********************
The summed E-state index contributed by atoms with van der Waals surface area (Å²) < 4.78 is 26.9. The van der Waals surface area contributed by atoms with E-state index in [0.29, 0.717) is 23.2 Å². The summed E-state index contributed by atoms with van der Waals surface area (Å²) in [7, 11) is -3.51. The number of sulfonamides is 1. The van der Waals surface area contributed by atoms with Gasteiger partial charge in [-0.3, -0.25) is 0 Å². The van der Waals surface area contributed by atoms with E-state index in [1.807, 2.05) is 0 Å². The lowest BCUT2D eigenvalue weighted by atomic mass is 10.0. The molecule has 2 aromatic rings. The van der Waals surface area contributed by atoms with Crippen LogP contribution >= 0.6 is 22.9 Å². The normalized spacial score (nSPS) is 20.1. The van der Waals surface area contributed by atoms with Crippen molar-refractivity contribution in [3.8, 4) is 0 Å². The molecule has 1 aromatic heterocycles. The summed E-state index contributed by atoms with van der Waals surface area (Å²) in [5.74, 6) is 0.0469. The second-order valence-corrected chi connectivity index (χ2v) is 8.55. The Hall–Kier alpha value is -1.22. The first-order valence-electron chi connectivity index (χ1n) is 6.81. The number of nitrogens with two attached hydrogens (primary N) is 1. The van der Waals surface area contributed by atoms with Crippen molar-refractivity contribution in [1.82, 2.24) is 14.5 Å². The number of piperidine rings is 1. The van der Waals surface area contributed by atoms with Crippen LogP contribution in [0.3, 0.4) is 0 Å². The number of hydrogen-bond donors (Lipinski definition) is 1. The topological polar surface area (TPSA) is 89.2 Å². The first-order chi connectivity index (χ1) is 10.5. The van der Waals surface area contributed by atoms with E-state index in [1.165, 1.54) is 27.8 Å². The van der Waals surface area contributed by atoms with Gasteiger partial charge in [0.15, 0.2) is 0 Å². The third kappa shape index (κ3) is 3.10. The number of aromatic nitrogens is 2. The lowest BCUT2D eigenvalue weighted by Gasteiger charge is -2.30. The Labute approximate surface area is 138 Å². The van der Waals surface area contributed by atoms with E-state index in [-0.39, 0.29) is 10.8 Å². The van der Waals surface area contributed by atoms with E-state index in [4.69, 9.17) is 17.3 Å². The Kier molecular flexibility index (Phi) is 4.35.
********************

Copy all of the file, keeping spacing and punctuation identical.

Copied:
The summed E-state index contributed by atoms with van der Waals surface area (Å²) < 4.78 is 26.9. The van der Waals surface area contributed by atoms with E-state index in [0.29, 0.717) is 23.2 Å². The summed E-state index contributed by atoms with van der Waals surface area (Å²) in [7, 11) is -3.51. The number of sulfonamides is 1. The van der Waals surface area contributed by atoms with Gasteiger partial charge in [-0.3, -0.25) is 0 Å². The van der Waals surface area contributed by atoms with E-state index in [1.807, 2.05) is 0 Å². The lowest BCUT2D eigenvalue weighted by atomic mass is 10.0. The molecule has 2 aromatic rings. The van der Waals surface area contributed by atoms with Crippen LogP contribution >= 0.6 is 22.9 Å². The normalized spacial score (nSPS) is 20.1. The van der Waals surface area contributed by atoms with Crippen molar-refractivity contribution in [3.8, 4) is 0 Å². The molecule has 1 aromatic heterocycles. The summed E-state index contributed by atoms with van der Waals surface area (Å²) in [5.74, 6) is 0.0469. The second-order valence-corrected chi connectivity index (χ2v) is 8.55. The Hall–Kier alpha value is -1.22. The first-order valence-electron chi connectivity index (χ1n) is 6.81. The number of nitrogens with two attached hydrogens (primary N) is 1. The van der Waals surface area contributed by atoms with Crippen molar-refractivity contribution in [1.82, 2.24) is 14.5 Å². The number of piperidine rings is 1. The van der Waals surface area contributed by atoms with Crippen LogP contribution in [0.3, 0.4) is 0 Å². The number of hydrogen-bond donors (Lipinski definition) is 1. The topological polar surface area (TPSA) is 89.2 Å². The first-order chi connectivity index (χ1) is 10.5. The van der Waals surface area contributed by atoms with E-state index in [1.165, 1.54) is 27.8 Å². The van der Waals surface area contributed by atoms with Gasteiger partial charge in [0.15, 0.2) is 0 Å². The third kappa shape index (κ3) is 3.10. The number of aromatic nitrogens is 2. The lowest BCUT2D eigenvalue weighted by Gasteiger charge is -2.30. The Labute approximate surface area is 138 Å². The van der Waals surface area contributed by atoms with E-state index in [-0.39, 0.29) is 10.8 Å². The van der Waals surface area contributed by atoms with E-state index in [4.69, 9.17) is 17.3 Å². The Kier molecular flexibility index (Phi) is 4.35.